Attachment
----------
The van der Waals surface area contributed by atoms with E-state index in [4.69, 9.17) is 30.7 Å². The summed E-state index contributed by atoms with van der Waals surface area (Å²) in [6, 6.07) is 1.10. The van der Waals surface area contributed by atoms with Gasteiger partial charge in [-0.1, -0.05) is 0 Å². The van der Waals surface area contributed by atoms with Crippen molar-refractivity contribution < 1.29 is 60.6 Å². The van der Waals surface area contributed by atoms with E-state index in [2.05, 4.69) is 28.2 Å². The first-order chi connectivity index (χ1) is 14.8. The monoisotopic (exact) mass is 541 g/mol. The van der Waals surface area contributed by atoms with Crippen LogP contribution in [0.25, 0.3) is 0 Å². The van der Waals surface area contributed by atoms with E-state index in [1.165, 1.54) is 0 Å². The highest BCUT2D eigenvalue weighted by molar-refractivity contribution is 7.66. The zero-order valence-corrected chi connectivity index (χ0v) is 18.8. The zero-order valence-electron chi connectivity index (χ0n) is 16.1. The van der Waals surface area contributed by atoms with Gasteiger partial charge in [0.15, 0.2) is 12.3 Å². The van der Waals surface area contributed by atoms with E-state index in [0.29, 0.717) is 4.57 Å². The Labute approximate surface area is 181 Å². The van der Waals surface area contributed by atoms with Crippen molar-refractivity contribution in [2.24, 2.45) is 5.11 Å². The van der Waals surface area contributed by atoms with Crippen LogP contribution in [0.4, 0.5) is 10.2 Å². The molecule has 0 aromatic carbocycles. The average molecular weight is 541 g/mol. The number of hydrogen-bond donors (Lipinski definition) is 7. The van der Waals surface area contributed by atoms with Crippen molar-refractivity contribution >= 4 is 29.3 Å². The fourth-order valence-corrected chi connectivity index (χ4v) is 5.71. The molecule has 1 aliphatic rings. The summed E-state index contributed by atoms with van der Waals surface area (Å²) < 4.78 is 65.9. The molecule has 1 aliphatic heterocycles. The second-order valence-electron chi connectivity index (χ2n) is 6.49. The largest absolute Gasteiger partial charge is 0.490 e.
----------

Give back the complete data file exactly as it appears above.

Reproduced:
The van der Waals surface area contributed by atoms with E-state index in [4.69, 9.17) is 30.7 Å². The summed E-state index contributed by atoms with van der Waals surface area (Å²) in [6, 6.07) is 1.10. The van der Waals surface area contributed by atoms with Gasteiger partial charge in [-0.1, -0.05) is 0 Å². The van der Waals surface area contributed by atoms with Crippen molar-refractivity contribution < 1.29 is 60.6 Å². The van der Waals surface area contributed by atoms with E-state index in [2.05, 4.69) is 28.2 Å². The first-order chi connectivity index (χ1) is 14.8. The monoisotopic (exact) mass is 541 g/mol. The van der Waals surface area contributed by atoms with Crippen LogP contribution in [0.25, 0.3) is 0 Å². The van der Waals surface area contributed by atoms with E-state index in [1.165, 1.54) is 0 Å². The highest BCUT2D eigenvalue weighted by molar-refractivity contribution is 7.66. The zero-order valence-corrected chi connectivity index (χ0v) is 18.8. The zero-order valence-electron chi connectivity index (χ0n) is 16.1. The van der Waals surface area contributed by atoms with Gasteiger partial charge in [0.15, 0.2) is 12.3 Å². The van der Waals surface area contributed by atoms with E-state index in [0.29, 0.717) is 4.57 Å². The Labute approximate surface area is 181 Å². The van der Waals surface area contributed by atoms with Crippen molar-refractivity contribution in [2.24, 2.45) is 5.11 Å². The van der Waals surface area contributed by atoms with Crippen LogP contribution in [0.4, 0.5) is 10.2 Å². The molecule has 0 aromatic carbocycles. The average molecular weight is 541 g/mol. The number of hydrogen-bond donors (Lipinski definition) is 7. The van der Waals surface area contributed by atoms with Crippen molar-refractivity contribution >= 4 is 29.3 Å². The fourth-order valence-corrected chi connectivity index (χ4v) is 5.71. The molecule has 1 aliphatic rings. The summed E-state index contributed by atoms with van der Waals surface area (Å²) < 4.78 is 65.9. The molecule has 1 aliphatic heterocycles. The second-order valence-electron chi connectivity index (χ2n) is 6.49. The largest absolute Gasteiger partial charge is 0.490 e.